Its good that the petrol prices are going to rise because it means people will use their cars less and there will be less pollution and congestion.

However if the government puts the price up high enough then it will make a much better reduction of pollution, it also means we will not have to lose good countryside for new roads. If there is less traffic then things like bypasses and motorways will no longer be needed.

The money can be used to encourage rail travel and use of bicycles even state subsidized bicycle sales.
Less car use is also very good for health it will reduce obesity and get more people walking or cycling which will be more healthy. With less cars roads will be much safer so more people will cycle.

The government should also look towards encouraging people to work closer to home or even from home, this could mean having small office units in communities used by a range of companies so staff can work close to home. There would also be affordable shops in all communities including small villages. We would also encourage people to buy groceries etc online. This would stop commuting and reduce carbon dioxide further.

It would be well worth increasing the cost of petrol much further to save our planet if we could use those ideas above. What are your opinions?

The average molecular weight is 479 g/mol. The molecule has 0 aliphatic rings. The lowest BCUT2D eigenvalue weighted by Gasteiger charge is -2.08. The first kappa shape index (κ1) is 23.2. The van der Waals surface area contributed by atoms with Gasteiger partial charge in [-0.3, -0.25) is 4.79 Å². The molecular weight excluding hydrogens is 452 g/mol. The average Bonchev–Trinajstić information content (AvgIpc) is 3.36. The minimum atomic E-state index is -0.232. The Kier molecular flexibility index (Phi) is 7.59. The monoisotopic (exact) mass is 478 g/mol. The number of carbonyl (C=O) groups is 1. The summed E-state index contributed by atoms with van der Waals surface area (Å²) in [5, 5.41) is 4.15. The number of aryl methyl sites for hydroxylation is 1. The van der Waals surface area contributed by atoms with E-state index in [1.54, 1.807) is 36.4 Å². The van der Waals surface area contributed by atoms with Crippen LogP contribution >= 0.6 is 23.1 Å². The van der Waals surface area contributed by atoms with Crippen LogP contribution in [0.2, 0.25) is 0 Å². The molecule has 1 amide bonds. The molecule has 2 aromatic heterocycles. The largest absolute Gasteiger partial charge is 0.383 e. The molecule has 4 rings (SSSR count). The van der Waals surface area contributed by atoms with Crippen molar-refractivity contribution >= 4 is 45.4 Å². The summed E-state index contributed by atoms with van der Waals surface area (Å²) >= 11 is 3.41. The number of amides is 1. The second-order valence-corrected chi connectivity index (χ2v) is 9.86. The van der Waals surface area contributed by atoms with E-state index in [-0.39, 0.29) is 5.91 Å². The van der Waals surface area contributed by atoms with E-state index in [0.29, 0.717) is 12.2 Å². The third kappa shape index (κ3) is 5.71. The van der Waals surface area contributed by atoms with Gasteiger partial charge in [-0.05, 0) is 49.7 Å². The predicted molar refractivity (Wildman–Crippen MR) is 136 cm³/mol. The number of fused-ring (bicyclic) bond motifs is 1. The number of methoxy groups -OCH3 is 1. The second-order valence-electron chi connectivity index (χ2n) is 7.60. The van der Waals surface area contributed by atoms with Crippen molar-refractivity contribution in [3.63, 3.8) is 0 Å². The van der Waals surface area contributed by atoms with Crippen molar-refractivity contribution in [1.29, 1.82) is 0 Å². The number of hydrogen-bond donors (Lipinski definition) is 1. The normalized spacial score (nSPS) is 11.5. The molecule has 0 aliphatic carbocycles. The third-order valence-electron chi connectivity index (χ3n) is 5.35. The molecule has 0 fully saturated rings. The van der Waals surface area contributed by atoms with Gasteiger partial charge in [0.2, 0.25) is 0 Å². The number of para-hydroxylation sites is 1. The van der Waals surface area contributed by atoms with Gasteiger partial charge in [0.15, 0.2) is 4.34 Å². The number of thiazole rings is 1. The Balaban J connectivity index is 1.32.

One Response to If we can make petrol in Britain even more expensive then can we drastically reduce car use and pollution?

  1. David S says:

    I agree with you totally. I'm a non driver but I fear our views are not going to be heard. Half of all car journeys in Britain are less than 2 miles long. Why don't people walk to the paper shop? Walk their kids to school? And live 150 miles sometimes from where they work. The media likes nothing better than stories about public transport failures, although in reality our network is one of the densest,
    and best in Europe. Pollution from air and road is now so bad in some large cities that half the children suffer from Asthma
    (I live in the country and manage without a car. Of course some remote country dwellers do rely on cars, but that doesn't justify the huge amount of polluting unhealthy short urban car journeys)

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